True to form, mailings in the insurance sector didn’t stray too far from what’s worked in the past. The March mail in the Who’s Mailing What! Archive demonstrated the power of control packages, some of which have been successfully circulating since 2000. On the other hand, a couple of insurance mailers offered unusually high-end sweepstakes prizes within flashy, especially for insurance direct mail, packages.
In the general control region, Gerber Life Insurance Company had two, one geared toward children and the other, adults. The former asks on its #10 envelope outer, “Isn’t it worth $1 a week … to give your child a more secure future?” Inside, it follows up on that theme with a brochure that again asks a question that has only one right answer—an answer that may lead the prospect to Gerber Life. In this case, the brochure explains that for the “same” price, you can either hand your child a few new toys or the Grow-Up Plan. The cover letter further spells everything out, including blue highlighted text, and uses an involvement device of a small sticker that, once attached to the application, will earn the prospect’s child a free Certificate of Welcome (Archive code #450-174448-0703B).
The latter Gerber offer mentions on its 6˝ x 9-1/2˝ outer that this is a “new ADULT life insurance plan,” and on the back of the envelope, says that its plan is “An EASY way to help secure your family’s future.” Using a similar strategy to the above effort with its brochure, which leads with the statement that almost 50 million Americans don’t carry “enough life insurance,” a question is again asked that may get the prospect to apply: “Are you one of them?” If the prospect is unsure, the brochure goes on to ask a few simple questions that make it clear whether or not he needs more life insurance (Archive code #450-174448-0703A).
Two other grand controls use a more traditional approach. Offering professional group and disability income insurance, General Agency elevates the #10 envelope into need-to-open territory with a “From the Office of” return address and a live stamp (rather than an indicia or metered postage). Could it be a check, or a lawsuit? You need to open to find out. Inside, it stays old-fashioned with its brochure and reply form, as well as a cover letter that emphasizes its long-standing history (Archive code #430-178470-0703).
Home Mortgage Group mixes some new in with the old. It uses the once-traditional 5-1/2˝ x 8-1/2˝ envelope with two long, horizontal windows. While one window simply shows the prospect’s address, the other relies on personalization, including using the prospect’s first name as well as his mortgage bank. A certificate-like blue border and “response due by” technique also are employed (Archive code #430-171744-0703).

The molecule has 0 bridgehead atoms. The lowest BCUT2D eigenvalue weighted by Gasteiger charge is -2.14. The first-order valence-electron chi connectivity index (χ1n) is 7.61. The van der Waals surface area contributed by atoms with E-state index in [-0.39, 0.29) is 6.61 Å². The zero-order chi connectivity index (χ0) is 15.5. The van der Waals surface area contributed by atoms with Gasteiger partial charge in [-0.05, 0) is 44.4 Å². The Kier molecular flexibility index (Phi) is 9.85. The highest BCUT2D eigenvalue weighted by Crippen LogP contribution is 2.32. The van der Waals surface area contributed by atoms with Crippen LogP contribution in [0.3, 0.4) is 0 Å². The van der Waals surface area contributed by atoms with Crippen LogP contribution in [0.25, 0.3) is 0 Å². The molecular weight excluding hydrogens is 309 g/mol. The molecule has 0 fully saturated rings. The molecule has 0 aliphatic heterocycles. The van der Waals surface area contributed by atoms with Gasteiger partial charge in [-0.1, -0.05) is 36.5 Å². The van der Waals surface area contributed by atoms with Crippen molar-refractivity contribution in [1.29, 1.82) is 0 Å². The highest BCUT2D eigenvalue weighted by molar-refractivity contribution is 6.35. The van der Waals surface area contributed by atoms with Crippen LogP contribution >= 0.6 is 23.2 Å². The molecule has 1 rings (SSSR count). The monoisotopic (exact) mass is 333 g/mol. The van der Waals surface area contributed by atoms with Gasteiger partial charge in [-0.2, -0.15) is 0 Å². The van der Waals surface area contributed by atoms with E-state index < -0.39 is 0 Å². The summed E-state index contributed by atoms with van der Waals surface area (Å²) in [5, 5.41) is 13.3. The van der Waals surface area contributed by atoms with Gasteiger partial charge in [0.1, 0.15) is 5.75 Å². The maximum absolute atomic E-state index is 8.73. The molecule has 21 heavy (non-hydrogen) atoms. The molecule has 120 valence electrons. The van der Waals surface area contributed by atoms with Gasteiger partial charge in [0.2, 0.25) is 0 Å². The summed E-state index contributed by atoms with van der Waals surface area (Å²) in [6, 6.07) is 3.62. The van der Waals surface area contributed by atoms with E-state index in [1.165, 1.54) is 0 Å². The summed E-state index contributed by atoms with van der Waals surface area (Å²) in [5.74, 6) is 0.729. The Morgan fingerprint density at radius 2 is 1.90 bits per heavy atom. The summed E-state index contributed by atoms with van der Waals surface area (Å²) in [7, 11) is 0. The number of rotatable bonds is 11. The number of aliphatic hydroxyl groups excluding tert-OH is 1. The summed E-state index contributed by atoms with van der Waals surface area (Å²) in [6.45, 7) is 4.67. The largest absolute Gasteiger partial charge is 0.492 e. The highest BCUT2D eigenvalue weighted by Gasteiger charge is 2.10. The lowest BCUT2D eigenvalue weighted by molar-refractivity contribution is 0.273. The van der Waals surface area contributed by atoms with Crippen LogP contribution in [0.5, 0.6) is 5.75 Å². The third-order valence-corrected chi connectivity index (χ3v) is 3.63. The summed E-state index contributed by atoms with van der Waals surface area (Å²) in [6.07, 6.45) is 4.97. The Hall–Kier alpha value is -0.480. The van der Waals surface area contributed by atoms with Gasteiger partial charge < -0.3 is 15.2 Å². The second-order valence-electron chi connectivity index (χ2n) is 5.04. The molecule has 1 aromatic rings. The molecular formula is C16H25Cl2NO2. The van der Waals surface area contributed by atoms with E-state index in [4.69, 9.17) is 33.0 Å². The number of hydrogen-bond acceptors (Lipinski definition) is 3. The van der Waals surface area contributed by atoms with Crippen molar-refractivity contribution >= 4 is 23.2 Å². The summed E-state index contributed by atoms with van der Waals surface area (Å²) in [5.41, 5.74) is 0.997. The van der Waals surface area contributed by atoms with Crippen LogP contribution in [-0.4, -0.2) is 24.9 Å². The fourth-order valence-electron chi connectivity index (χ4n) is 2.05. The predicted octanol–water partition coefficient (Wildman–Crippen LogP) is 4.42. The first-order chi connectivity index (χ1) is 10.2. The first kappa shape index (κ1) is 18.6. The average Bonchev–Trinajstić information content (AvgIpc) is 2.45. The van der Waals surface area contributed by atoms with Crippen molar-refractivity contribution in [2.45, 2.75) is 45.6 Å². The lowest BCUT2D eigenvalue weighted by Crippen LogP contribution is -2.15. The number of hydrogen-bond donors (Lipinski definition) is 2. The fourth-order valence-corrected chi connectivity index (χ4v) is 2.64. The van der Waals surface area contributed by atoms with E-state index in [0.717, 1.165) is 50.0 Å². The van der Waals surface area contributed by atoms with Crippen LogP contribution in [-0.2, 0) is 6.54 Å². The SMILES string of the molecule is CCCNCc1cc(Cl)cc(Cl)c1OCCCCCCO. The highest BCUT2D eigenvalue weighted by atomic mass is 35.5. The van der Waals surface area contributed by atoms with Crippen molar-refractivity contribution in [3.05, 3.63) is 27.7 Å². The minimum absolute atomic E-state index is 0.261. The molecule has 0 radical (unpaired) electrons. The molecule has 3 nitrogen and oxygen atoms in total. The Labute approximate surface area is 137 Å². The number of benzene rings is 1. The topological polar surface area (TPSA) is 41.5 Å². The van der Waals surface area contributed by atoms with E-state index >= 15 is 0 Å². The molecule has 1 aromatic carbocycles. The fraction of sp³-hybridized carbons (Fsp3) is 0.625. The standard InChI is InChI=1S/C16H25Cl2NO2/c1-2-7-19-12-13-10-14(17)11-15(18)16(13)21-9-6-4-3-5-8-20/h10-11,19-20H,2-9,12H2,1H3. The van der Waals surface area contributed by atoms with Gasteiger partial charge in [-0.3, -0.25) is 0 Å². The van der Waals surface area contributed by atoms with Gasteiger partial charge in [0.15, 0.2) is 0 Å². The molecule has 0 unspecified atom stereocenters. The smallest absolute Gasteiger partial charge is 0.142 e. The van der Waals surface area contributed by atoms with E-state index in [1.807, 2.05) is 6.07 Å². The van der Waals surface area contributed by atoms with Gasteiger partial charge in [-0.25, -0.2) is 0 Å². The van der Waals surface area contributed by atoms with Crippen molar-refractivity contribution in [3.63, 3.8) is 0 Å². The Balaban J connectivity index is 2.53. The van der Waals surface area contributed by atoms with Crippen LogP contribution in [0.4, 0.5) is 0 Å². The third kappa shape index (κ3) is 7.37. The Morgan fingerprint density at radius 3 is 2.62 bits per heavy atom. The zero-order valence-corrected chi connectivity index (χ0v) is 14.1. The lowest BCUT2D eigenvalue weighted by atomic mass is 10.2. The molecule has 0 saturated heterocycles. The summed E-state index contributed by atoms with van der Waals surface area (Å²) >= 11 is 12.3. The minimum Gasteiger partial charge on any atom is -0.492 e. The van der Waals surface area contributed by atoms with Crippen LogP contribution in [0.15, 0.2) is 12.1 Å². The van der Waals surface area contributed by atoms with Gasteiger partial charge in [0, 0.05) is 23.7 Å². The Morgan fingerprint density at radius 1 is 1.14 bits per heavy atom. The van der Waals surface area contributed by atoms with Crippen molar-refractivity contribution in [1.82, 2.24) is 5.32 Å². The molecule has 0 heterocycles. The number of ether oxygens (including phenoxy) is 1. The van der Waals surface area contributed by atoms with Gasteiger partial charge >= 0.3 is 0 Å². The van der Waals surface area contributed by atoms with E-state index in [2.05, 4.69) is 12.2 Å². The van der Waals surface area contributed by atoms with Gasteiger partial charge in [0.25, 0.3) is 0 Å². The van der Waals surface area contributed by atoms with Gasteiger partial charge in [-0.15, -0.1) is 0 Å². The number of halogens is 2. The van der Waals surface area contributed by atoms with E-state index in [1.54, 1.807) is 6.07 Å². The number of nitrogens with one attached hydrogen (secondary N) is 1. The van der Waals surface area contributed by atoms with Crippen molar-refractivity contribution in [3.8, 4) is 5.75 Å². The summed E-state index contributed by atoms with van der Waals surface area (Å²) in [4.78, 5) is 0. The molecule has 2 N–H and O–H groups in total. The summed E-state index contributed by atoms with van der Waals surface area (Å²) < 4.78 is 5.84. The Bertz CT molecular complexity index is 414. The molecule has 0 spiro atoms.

AIG Travel Guard greets the prospect with three shiny white cruise ships in crystal-clear island water on its 6˝ x 9˝ self-mailer outer; on the inside, it says “bad vacations can happen to good people” and details its travel insurance and assistance programs, along with a “Create-A-Cruise giveaway” sweepstakes (Archive code #455-179427-0703). With its colorful 6˝ x 10˝ self-mailer, AAA Insurance focuses on a sweepstakes for a 2007 Ford Edge and a free $10 gas card for getting a free auto insurance quote—and uses only one inside page for a bullet-point list of AAA Insurance benefits. Can you say soft sell, with plenty of fuel? (Archive code #420-182432-0703B)
One to Watch: Geico
A high-volume mailer, Geico flooded the Who’s Mailing What! Archive with 15 efforts in the first quarter of 2007 and 21 in 2006. Most were standard issue, yet one from each quarter was from an affinity marketer: Montclair State University Alumni Association. Yes, you read that right: a university struck up an affinity relationship with Geico. Universities typically don’t enter into such affinity relationships with auto insurance companies, and Geico has done very little of this type of marketing—so it’s an unusual mailing in two significant ways (Archive code #420-171960-0703C).
The #10 envelope outer from Montclair State University Alumni Association gives no indication of its affinity partner, yet in big type advertises, “Special Discount Information Inside.” Indeed, in the cover letter from the president of the MSU Alumni Association, Geico is revealed to be that partner and it offers a “special member discount to MSU alumni who qualify.” According to the letter, that discount could add up to $500 in annual savings compared to other car insurance rates.
To find out the precise figure of that discount, the letter lists a Geico Web site to get a free rate quote, which can be had via a live online chat or a follow-up phone call. In addition, for more general information about the company, a Geico brochure is enclosed.